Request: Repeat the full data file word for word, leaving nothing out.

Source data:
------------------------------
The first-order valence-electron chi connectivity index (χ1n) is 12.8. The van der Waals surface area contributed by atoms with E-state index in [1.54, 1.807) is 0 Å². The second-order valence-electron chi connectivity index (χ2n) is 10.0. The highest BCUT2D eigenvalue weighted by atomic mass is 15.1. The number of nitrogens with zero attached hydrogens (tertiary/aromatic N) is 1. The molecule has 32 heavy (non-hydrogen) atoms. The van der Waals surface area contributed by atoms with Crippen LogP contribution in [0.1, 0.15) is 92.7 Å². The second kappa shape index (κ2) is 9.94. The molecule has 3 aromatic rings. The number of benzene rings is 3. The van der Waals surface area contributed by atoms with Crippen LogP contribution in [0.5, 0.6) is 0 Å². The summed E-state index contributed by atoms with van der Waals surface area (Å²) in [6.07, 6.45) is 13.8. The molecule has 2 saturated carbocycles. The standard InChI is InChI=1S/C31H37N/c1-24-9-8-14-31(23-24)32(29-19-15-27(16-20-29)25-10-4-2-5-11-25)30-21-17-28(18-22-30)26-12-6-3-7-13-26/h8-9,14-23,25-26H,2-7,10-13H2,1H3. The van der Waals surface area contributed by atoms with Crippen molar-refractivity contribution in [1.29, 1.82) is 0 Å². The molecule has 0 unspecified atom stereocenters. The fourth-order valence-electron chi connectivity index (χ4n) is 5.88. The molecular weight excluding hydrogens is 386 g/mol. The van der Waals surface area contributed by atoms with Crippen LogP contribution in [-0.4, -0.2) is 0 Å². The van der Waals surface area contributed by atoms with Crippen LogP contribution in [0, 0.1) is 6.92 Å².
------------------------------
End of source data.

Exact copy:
The first-order valence-electron chi connectivity index (χ1n) is 12.8. The van der Waals surface area contributed by atoms with E-state index in [1.54, 1.807) is 0 Å². The second-order valence-electron chi connectivity index (χ2n) is 10.0. The highest BCUT2D eigenvalue weighted by atomic mass is 15.1. The number of nitrogens with zero attached hydrogens (tertiary/aromatic N) is 1. The molecule has 32 heavy (non-hydrogen) atoms. The van der Waals surface area contributed by atoms with Crippen LogP contribution in [0.1, 0.15) is 92.7 Å². The second kappa shape index (κ2) is 9.94. The molecule has 3 aromatic rings. The number of benzene rings is 3. The van der Waals surface area contributed by atoms with Crippen LogP contribution in [0.5, 0.6) is 0 Å². The summed E-state index contributed by atoms with van der Waals surface area (Å²) in [6.07, 6.45) is 13.8. The molecule has 2 saturated carbocycles. The standard InChI is InChI=1S/C31H37N/c1-24-9-8-14-31(23-24)32(29-19-15-27(16-20-29)25-10-4-2-5-11-25)30-21-17-28(18-22-30)26-12-6-3-7-13-26/h8-9,14-23,25-26H,2-7,10-13H2,1H3. The van der Waals surface area contributed by atoms with Crippen molar-refractivity contribution in [1.29, 1.82) is 0 Å². The molecule has 0 unspecified atom stereocenters. The fourth-order valence-electron chi connectivity index (χ4n) is 5.88. The molecular weight excluding hydrogens is 386 g/mol. The van der Waals surface area contributed by atoms with Crippen LogP contribution in [-0.4, -0.2) is 0 Å². The van der Waals surface area contributed by atoms with Crippen LogP contribution in [0, 0.1) is 6.92 Å².